Archaeologists unearth ‘mind-blowing’ Pictish site on hill

The settlement is perched on the Tap O' Noth hill near Rhynie in Aberdeenshire.

Archaeologists unearth ‘mind-blowing’ Pictish site on hill

Archaeologists have unearthed a Pictish site believed to be one of the largest ever discovered.

The settlement perched on the Tap O’ Noth hill near Rhynie in Aberdeenshire is among the most extensive examples of ancient life ever found in Scotland.

It encloses an area of around 17 acres and was constructed in the fifth to sixth centuries, holding up to 4000 people – a scale which experts thought was not reached until the 12th century north of the border.

Professor Gordon Noble, who led the University of Aberdeen research, said: “Over the last two years, we have been investigating the lower fort at Tap O’ Noth which is enclosed by a rampart that encircles the lower slopes of the hill.

“The results of the dating were simply incredible.

“They show that the huge fort dated to the fifth to sixth centuries CE and that it was occupied at the same time as the elite complex in the valley at Barflat farm.

‘The results of the dating were simply incredible.’

Professor Gordon Noble, University of Aberdeen

“Dating shows that settlement on the hill extended as far back to the third century, but both hut platforms excavated also had fifth to sixth century AD phases.”

The Picts were a confederation of Celtic-speaking communities who lived in the east and north of Scotland during the Late British Iron Age and Early Medieval periods.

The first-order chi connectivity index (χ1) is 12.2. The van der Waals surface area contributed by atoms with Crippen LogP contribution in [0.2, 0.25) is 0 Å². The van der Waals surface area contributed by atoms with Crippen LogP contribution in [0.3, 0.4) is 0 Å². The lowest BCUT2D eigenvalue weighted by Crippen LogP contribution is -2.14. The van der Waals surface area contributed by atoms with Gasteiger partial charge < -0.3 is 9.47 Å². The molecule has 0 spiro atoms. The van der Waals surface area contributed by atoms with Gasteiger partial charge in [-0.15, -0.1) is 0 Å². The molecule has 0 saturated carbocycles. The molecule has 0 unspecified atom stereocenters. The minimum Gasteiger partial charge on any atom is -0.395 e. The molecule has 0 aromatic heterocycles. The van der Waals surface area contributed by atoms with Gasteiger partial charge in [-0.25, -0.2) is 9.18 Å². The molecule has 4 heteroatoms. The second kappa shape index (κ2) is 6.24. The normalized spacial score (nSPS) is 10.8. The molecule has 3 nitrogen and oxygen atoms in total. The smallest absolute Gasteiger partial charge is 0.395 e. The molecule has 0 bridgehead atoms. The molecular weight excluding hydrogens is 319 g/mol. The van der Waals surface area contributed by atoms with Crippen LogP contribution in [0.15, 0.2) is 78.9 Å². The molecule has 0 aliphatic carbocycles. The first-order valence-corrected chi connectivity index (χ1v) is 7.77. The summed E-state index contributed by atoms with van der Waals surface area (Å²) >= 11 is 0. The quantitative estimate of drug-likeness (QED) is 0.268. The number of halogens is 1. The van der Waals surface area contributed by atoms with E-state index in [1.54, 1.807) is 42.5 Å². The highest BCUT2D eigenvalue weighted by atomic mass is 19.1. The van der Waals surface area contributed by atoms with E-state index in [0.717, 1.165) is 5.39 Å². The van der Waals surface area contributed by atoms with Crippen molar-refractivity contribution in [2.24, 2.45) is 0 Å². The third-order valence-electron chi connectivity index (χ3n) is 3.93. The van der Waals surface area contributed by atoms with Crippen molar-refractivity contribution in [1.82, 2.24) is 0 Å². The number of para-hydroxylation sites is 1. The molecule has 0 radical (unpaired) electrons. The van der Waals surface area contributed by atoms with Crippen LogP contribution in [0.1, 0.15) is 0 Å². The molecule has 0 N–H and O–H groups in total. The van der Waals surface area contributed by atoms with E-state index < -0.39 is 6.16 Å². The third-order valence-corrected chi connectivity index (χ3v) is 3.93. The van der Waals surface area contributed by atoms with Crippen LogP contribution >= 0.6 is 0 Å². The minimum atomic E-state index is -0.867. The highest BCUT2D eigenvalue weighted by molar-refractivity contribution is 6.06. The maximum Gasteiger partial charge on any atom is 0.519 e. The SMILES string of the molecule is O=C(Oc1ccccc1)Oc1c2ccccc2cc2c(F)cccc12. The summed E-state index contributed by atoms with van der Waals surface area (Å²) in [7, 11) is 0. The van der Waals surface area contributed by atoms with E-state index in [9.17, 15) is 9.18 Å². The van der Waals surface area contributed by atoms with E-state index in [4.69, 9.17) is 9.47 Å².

Distribution of the buildings at the site suggests they are likely to have been built and occupied at a similar time as many are positioned alongside trackways or clustered together in groups.

Drone surveys also showed that in these groups was one notably larger hut, indicating there may have been some form of hierarchical organisation within the fort.

Tap O' Noth: Settlement perched on hill in Aberdeenshire

Evidence suggests up to 4000 people may have lived in more than 800 huts perched high on the hill, and scientists believe each would be occupied by four to five people.

Prof Noble added: “That’s verging on urban in scale and in a Pictish context we have nothing else that compares to this.

“We had previously assumed that you would need to get to around the 12th century in Scotland before settlements started to reach this size.

“We obviously need to do more to try and date more of the hut platforms given there are hundreds of them, but potentially we have a huge regional settlement with activity emerging in the Late Roman Iron Age and extending to the sixth century.

“It is truly mind-blowing and demonstrates just how much we still have to learn about settlement around the time that the early kingdoms of Pictland were being consolidated.” 

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